Scheduled for publication in the Journal of Alzheimer’s Disease, a study by Mount Sinai School of Medicine researchers extends and strengthens the hypothesis that dietary regimens involving caloric restriction might halt, or even reverse, Alzheimer’s disease. The researchers, working with Squirrel Monkeys, speculate that restricting caloric intake may prevent Alzheimer’s by triggering activity in the brain associated with longevity.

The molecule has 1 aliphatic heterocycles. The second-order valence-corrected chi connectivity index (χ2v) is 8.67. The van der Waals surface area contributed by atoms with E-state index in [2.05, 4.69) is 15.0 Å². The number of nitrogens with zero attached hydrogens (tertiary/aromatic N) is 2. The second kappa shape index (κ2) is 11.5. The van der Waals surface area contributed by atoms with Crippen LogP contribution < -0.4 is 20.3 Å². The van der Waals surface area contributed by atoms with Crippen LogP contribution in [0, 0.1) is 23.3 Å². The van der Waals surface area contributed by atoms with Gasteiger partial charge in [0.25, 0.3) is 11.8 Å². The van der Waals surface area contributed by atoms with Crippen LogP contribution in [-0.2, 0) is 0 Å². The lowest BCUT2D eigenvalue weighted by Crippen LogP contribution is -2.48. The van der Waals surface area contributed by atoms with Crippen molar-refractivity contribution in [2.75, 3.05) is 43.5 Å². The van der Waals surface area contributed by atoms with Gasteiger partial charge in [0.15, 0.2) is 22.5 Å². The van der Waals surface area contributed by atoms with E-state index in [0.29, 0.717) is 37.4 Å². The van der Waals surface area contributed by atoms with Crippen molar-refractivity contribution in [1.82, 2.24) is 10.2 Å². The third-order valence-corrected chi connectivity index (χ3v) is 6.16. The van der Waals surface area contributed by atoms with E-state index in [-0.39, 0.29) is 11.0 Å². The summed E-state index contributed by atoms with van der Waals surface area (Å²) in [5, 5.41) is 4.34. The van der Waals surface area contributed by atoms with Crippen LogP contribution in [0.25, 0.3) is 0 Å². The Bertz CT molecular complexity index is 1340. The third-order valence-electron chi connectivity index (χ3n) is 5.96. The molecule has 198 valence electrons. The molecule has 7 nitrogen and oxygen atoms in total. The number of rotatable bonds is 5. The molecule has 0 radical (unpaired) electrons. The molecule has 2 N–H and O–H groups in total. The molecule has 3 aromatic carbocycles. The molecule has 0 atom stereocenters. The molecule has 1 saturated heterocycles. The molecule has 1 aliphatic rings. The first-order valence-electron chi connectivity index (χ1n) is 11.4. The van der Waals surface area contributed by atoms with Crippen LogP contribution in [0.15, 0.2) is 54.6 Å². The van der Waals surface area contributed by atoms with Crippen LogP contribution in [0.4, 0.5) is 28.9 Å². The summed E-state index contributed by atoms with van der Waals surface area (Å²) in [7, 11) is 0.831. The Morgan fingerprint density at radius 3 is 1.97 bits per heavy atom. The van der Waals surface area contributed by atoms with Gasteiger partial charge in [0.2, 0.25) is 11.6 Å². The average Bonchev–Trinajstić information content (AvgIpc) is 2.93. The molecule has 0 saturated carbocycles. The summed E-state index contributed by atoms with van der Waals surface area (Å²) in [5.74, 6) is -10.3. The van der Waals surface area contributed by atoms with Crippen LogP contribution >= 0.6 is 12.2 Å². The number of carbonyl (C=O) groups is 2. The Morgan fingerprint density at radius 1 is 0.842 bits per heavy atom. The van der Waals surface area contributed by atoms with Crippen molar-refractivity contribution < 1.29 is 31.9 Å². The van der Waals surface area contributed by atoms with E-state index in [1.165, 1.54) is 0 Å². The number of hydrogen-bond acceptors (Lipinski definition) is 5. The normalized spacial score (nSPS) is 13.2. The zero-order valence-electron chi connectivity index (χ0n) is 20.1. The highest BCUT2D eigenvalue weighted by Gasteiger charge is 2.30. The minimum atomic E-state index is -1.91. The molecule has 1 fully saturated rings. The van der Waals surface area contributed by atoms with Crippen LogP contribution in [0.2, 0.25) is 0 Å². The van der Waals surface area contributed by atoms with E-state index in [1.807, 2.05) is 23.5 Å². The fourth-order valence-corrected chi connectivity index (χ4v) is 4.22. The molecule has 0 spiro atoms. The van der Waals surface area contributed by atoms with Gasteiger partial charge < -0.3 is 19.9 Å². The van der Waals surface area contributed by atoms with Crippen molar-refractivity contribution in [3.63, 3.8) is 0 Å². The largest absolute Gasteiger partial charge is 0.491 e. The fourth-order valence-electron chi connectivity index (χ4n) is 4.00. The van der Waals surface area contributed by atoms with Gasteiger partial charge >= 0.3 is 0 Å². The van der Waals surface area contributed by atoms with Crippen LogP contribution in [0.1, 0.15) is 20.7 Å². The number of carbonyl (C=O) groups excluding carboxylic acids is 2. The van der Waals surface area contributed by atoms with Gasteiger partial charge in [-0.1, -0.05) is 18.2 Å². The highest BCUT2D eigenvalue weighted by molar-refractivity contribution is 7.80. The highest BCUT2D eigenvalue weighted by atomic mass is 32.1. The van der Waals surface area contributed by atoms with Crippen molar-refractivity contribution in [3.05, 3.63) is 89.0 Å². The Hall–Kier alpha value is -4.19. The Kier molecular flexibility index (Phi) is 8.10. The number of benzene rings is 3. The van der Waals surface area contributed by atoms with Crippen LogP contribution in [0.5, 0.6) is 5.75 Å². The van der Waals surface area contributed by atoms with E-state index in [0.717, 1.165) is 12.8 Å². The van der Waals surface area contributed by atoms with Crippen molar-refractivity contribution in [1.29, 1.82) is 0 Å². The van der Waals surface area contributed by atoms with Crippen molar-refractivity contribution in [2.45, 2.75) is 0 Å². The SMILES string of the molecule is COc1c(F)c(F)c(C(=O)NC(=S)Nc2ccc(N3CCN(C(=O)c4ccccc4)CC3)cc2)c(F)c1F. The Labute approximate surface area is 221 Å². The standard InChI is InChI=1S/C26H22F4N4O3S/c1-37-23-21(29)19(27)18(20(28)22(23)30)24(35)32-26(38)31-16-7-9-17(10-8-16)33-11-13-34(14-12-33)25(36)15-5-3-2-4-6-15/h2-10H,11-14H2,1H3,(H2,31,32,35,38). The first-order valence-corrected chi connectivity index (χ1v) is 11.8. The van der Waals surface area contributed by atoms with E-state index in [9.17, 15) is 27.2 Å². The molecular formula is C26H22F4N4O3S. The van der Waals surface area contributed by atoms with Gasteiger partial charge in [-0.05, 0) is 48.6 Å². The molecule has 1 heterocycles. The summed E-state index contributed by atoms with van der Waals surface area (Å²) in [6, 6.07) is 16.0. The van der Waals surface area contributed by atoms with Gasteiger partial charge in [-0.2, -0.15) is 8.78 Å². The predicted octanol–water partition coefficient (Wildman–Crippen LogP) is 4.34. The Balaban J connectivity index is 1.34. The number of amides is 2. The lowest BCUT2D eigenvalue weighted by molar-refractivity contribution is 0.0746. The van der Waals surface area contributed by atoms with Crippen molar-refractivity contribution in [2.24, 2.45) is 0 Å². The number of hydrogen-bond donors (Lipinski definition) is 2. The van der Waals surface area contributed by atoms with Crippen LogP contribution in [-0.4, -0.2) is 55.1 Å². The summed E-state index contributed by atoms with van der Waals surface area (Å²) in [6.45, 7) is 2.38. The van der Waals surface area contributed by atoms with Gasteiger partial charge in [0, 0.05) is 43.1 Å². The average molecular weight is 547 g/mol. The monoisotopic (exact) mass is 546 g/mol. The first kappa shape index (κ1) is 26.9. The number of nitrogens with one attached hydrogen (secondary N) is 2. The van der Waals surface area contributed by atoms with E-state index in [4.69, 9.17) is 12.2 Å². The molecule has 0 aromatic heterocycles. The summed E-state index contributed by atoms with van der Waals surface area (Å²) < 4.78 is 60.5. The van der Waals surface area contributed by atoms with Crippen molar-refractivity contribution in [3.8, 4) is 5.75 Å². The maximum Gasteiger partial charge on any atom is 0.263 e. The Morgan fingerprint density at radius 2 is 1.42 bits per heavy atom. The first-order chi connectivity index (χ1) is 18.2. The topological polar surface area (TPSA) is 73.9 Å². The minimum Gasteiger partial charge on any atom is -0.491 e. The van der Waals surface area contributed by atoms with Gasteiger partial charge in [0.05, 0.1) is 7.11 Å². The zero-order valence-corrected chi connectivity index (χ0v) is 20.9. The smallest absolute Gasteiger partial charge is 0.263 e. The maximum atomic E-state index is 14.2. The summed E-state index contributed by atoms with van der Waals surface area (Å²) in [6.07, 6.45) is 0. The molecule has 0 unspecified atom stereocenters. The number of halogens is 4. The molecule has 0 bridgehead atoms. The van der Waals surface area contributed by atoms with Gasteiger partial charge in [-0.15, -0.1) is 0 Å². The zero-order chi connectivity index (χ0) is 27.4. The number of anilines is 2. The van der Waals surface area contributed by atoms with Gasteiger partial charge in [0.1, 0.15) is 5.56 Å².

The monkeys in the study were put on either a calorie restrictive or normal diet for their entire lifespan until they died of natural causes. Upon examining animals from both groups, the researchers found that those on a 30 percent calorie restriction had reduced Alzheimer’s type amyloid neuropathology in the temporal cortex relative to the normally fed monkeys. Interestingly, the decreased Alzheimer’s pathology correlated with increased longevity of related protein SIRT1, located in the same brain region that influences a variety of functions including aging related diseases.